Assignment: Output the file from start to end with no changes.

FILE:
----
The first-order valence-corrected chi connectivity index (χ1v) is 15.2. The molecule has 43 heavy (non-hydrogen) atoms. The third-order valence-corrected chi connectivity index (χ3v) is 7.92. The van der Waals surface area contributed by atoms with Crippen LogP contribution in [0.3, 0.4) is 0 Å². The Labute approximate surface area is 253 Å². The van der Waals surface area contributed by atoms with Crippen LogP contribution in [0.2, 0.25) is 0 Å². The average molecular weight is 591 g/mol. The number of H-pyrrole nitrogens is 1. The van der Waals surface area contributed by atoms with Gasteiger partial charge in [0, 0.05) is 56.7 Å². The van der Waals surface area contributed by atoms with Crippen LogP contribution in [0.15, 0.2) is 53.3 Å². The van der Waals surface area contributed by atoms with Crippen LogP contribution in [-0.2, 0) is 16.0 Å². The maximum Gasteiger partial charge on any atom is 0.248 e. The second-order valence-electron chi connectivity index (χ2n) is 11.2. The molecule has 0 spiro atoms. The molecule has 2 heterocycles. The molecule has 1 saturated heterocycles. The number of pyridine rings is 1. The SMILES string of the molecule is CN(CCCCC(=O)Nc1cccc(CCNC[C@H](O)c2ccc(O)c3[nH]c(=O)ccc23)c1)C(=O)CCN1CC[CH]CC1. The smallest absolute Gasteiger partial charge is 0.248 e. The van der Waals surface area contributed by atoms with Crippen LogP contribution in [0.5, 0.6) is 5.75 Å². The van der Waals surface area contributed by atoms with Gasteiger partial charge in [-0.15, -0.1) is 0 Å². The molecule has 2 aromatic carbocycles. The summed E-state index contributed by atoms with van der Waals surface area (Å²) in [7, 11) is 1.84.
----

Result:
The first-order valence-corrected chi connectivity index (χ1v) is 15.2. The molecule has 43 heavy (non-hydrogen) atoms. The third-order valence-corrected chi connectivity index (χ3v) is 7.92. The van der Waals surface area contributed by atoms with Crippen LogP contribution in [0.3, 0.4) is 0 Å². The Labute approximate surface area is 253 Å². The van der Waals surface area contributed by atoms with Crippen LogP contribution in [0.2, 0.25) is 0 Å². The average molecular weight is 591 g/mol. The number of H-pyrrole nitrogens is 1. The van der Waals surface area contributed by atoms with Gasteiger partial charge in [0, 0.05) is 56.7 Å². The van der Waals surface area contributed by atoms with Crippen LogP contribution in [0.15, 0.2) is 53.3 Å². The van der Waals surface area contributed by atoms with Crippen LogP contribution in [-0.2, 0) is 16.0 Å². The maximum Gasteiger partial charge on any atom is 0.248 e. The second-order valence-electron chi connectivity index (χ2n) is 11.2. The molecule has 0 spiro atoms. The molecule has 2 heterocycles. The molecule has 1 saturated heterocycles. The number of pyridine rings is 1. The SMILES string of the molecule is CN(CCCCC(=O)Nc1cccc(CCNC[C@H](O)c2ccc(O)c3[nH]c(=O)ccc23)c1)C(=O)CCN1CC[CH]CC1. The smallest absolute Gasteiger partial charge is 0.248 e. The van der Waals surface area contributed by atoms with Crippen LogP contribution in [0.5, 0.6) is 5.75 Å². The van der Waals surface area contributed by atoms with Gasteiger partial charge in [-0.15, -0.1) is 0 Å². The molecule has 2 aromatic carbocycles. The summed E-state index contributed by atoms with van der Waals surface area (Å²) in [7, 11) is 1.84.